Leinster weather the storm to escape from Galway with yet another win

Leinster weather the storm to escape from Galway with yet another win



ON A NIGHT like this, it is all about taking your chances. Leinster did. Connacht couldn’t and so the early-season theme continued.

It is Leinster who are top of the URC, unbeaten in five games, looking certainties for a top seeding when the play-offs come around. As for Connacht, this was yet another frustrating night, their fourth defeat of the season, the only one where they failed to score.

Protecting the ball is becoming an issue for Andy Friend’s team. They had plenty of it, pinning Leinster back for long periods in the second quarter and then for a fair chunk of the second half, but time after time they lacked composure.

The price was hefty, another defeat. As for Leinster, they’ll know they’ll have to be better. While their defence was exceptional, their attack was not. One try – which came after just four minutes – turned out to be vital. Significantly, Josh van der Flier was the creator of that one, just as the flanker was the instigator of the move that led to Leinster’s only other score, a penalty from Ciaran Frawley.

Otherwise, they had nothing to show, this a game they could easily have lost.

There was a lack of quality in the opening half, the weather a contributing factor, neither side comfortable under the high ball, neither getting into their flow.

Leinster did score early, their maul the source for their try, James Ryan collecting Dan Sheehan’s throw, Josh van der Flier breaking off the maul to set up Cormac Foley, their scrum half, for an easy finish in the corner.

Source: Bryan Keane/INPHO

With Ross Byrne converting, Leinster had a seven-point lead – ordinarily a tiny margin but sizeable enough on a night like this, with the wind swirling and the rain falling. For a while Connacht tried to play with width and ambition before they gradually came to their senses, opting to play the conditions rather than to stick to some fancy notion they could entertain anyone in that weather.

To their credit, they stayed in the fight when under sustained periods of first-half pressure, Niall Murray, their big lock, having a superb game, getting a couple of opportune steals at the Leinster line-out just when Connacht needed them most.

Other factors too went their way. First, a raucous crowd of 6,887 played its part, issuing demands to their players to scrap for every inch. And they needed to, because Leinster dominated territory and possession in the opening quarter, missing a chance to add to their lead when Rob Russell chose the wrong option in the Connacht 22.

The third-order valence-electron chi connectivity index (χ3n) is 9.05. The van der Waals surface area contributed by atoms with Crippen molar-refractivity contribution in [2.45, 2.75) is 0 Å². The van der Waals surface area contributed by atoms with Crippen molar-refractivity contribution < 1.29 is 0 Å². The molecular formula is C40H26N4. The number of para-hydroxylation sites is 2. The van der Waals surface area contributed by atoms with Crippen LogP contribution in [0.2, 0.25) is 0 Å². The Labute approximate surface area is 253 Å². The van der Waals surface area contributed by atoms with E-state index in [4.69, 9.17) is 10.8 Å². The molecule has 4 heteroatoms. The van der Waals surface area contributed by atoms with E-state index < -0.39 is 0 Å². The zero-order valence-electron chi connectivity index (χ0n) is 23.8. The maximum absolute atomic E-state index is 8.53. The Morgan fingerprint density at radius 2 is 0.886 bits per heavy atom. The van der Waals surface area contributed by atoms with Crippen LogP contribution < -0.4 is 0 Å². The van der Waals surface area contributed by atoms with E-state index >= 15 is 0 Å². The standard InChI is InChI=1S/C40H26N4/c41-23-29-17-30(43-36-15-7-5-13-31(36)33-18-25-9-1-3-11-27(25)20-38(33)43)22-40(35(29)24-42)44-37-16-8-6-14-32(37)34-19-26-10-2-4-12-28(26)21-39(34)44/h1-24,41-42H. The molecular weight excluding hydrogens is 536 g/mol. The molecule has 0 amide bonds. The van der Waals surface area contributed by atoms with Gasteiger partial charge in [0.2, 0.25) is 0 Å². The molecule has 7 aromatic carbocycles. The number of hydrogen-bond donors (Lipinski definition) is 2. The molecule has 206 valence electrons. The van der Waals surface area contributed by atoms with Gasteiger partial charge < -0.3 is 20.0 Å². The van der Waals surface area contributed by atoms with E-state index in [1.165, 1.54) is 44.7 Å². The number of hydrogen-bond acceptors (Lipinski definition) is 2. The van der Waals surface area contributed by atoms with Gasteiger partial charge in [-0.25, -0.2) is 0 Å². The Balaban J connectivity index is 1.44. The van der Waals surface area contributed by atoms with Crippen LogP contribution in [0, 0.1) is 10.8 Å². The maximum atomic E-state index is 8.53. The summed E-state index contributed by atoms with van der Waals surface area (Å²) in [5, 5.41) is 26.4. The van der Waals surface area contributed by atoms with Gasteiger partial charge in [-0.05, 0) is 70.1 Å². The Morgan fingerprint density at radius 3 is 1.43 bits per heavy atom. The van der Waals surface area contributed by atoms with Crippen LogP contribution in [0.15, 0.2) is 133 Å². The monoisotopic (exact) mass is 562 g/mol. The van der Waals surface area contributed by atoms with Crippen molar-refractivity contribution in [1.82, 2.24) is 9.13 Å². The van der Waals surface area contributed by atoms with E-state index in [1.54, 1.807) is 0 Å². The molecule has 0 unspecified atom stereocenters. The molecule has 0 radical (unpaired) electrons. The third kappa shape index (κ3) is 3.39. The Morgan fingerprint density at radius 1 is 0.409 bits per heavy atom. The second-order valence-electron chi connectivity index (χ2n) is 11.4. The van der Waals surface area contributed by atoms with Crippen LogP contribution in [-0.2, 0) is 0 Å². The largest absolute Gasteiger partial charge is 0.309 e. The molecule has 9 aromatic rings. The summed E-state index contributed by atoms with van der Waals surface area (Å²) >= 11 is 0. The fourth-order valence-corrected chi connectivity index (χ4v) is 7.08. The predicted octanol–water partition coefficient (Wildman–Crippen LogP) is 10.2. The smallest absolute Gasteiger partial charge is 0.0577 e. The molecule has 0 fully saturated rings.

Had they scored during this period, and when Garry Ringrose made a break around half-way it seemed inevitable they would, you’d have predicted a 20-point win for the visitors. But somehow Connacht kept them out, their front row doing well, their second row, Murray, doing even better.

Eventually, they found a foothold in the match, aided by Jack Carty’s tactical kicking, also by the smart decisions to turn down difficult kicks at goal in favour of going for territory. While points didn’t come from this policy, a shift in momentum did.

With the game now being played on their terms, they really should have got on the scoresheet – but a combination of good Leinster defence, both at maul-time, and in the loose, kept them out. Plus there was a misdirected pass from Colm Reilly to Mack Hansen when the winger was alone and unmarked. Had Reilly been accurate in his delivery, Connacht would have been 7-5 behind with the conversion to come.

Not that this was the only chance spurned, three five-metre line-outs all leading to sieges on the Leinster line but no reward.

Onto the second half and the pattern of the game shifted again.

This time it was Leinster who were taking fewer risks, kicking whenever they could, sticking to a conservative game-plan because they knew there was little point attempting to do anything else.

Again, Connacht had opportunities. Again, they had the ball in the Leinster 22. And again they failed to hold onto it.

Yes, the conditions were a factor, as was the incessant pressure Leinster put them under. But to win these games, you need a bit of extra class and when it came down to it, Leinster were the side who provided it, van der Flier with a break six minutes from the end that eventually saw him hauled down by John Porch inside the Connacht 22.

From the subsequent phase, Murray was penalised for an infringement at the ruck, a penalty was awarded and Frawley nailed his kick. And that was that, another win for Leinster. They’re going to take some stopping.

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Leinster scorers

Tries: Foley

Conversions: Byrne (1/1)

Penalties: Byrne (0/2) Frawley (1/1)


Conor Fitzgerald (rep: Tom Daly ’65); John Porch, Byron Ralston, David Hawkshaw, Mack Hansen; Jack Carty, Colm Reilly (rep: Caolin Blade ‘50); Peter Dooley (rep: Denis Buckley ‘45), Dave Heffernan (rep: Grant Stewart ’60), Finlay Bealham (rep: Jack Aungier ‘60); Niall Murray (yellow card 74)Gavin Thornbury (rep: Oisin Dowling ’55); Josh Murphy (rep: Conor Oliver ’21-33), Shamus Hurley-Langton (rep: Conor Oliver ’55), Paul Boyle (rep: Ciaran Booth ’66)


Jimmy O’Brien; Liam Turner, Garry Ringrose, Charlie Ngatai (Rob Henshaw ’46), Rob Russell (rep; Ciaran Frawley ’73) Ross Byrne, Cormac Foley (rep: Nick McCarthy ‘55); Ed Byrne (rep: Andrew Porter ‘45), Dan Sheehan (rep: John McKee ‘80), Tadhg Furlong (rep: Michael Ala’alatoa ‘41); Ross Molony, James Ryan (rep: Joe McCarthy ’63); Caelan Doris, Josh van der Flier, Jack Conan (rep: Martin Moloney ’34)

Referee: Frank Murphy (IRFU)

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